Why are paranoia and pessimism so prominent amongst Manchester City and Liverpool fans?

Manchester United’s two decades of Premier League dominance was hard to bear for their rivals and made even more so by the arrogance of their fans. There was an inherent entitlement that was prevalent in everything they said and did. They even had a song boasting that they could do what they liked simply for being who they were.

There is very little virtue to be found in such hubris but perhaps in hindsight it can be viewed with some degree of understanding. After all, strip away the imperiousness and what you’re left with is a bedrock of self-belief and frankly when your team contains Cantona, Keane, Giggs and Beckham, and your manager is Sir Alex Ferguson, and your club is winning titles like nobody’s business, you have every right to feel assured. A certain swagger is justified.

Jump-cut to the present and their throne has been reupholstered in sky blue. Manchester City have won three titles in seven years and last season they smashed all manner of long-standing records and eventually accumulated one hundred points. They have Pep Guardiola – unquestionably the most coveted coach in world football – moving his players around like chess pieces from the technical area. Their squad contains David Silva, De Bruyne, Sterling and Aguero. Are City fans happy with this monumental usurping? Of course they are. They’re ecstatic. Are they assured though? Not even slightly.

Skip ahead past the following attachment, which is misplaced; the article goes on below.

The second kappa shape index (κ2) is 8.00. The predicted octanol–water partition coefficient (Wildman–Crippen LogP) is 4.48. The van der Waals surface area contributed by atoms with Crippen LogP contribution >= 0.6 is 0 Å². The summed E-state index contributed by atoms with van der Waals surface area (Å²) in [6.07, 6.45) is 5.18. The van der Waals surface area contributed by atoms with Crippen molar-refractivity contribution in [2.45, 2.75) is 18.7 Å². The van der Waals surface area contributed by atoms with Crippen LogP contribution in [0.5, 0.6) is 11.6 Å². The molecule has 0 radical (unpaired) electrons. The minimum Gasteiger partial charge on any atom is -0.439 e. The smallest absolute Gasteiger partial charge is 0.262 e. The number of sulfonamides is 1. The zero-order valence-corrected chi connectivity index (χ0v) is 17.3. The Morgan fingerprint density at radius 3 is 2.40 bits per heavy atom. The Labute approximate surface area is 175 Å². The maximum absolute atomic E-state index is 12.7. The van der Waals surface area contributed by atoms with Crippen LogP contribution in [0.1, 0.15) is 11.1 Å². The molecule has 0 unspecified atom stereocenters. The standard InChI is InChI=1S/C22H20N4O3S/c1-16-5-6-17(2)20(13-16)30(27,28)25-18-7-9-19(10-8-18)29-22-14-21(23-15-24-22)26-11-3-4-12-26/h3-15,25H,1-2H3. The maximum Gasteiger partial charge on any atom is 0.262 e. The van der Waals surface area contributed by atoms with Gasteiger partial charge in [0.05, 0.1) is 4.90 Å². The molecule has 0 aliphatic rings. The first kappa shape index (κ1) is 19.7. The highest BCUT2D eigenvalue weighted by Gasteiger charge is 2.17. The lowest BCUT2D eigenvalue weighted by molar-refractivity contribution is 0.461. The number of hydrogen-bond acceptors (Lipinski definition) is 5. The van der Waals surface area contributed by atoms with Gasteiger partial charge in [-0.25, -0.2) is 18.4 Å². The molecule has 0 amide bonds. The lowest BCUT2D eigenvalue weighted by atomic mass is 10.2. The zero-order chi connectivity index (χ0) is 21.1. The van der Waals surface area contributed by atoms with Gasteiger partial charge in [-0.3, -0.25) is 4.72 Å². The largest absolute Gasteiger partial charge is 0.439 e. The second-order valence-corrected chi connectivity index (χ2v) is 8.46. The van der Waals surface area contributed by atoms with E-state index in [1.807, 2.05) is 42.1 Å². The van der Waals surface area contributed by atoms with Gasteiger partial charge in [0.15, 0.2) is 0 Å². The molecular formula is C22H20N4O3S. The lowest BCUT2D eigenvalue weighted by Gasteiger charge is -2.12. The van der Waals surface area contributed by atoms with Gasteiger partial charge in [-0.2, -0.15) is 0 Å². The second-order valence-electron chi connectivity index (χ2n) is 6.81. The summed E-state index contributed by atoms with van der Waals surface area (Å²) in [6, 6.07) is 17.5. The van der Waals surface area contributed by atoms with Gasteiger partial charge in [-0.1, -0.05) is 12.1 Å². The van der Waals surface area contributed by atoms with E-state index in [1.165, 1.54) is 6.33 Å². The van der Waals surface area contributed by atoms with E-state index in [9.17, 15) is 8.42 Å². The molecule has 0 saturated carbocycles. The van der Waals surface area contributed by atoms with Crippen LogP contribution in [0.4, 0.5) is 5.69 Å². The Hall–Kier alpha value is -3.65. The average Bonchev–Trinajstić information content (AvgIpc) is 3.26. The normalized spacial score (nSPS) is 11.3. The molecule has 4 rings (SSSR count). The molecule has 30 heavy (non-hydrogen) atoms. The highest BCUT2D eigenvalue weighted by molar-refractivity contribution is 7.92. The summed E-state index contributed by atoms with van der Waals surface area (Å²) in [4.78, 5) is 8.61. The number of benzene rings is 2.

What is behind Liverpool’s recent title race slip ups? The Pl>ymaker FC squad discuss in the video above…

Scroll down the Twitter timeline of a City supporter, or hear them out in the pub and what you will encounter is paranoia and pessimism and I should know because I’m a City supporter myself and I can vent to an Olympic standard. UEFA are out to screw us. The media similarly have an agenda and they delight in undermining our achievements by taking snide pot-shots at every opportunity. Should the back pages of newspapers be taken at face value you would be under the impression that the media darlings Liverpool are fighting a valiant cause this season while City are the bad guys. Last year Premier League Chief Executive Richard Scudamore said: “I’d like someone to get a little bit closer to Manchester City” and it doesn’t require a tinfoil hat to suggest that when that’s the desire of the authorities it might explain why Sergio Aguero needs to be chain-sawed at the knees to win a penalty.

As for pessimism we only need look back to City’s defeat at Newcastle at the end of January that saw half of the club’s fan-base forcefully cede that any realistic hope for a consecutive Premier League crown was over. This despite the fact that similar points deficits had been successfully clawed back in two of their previous title-winning campaigns.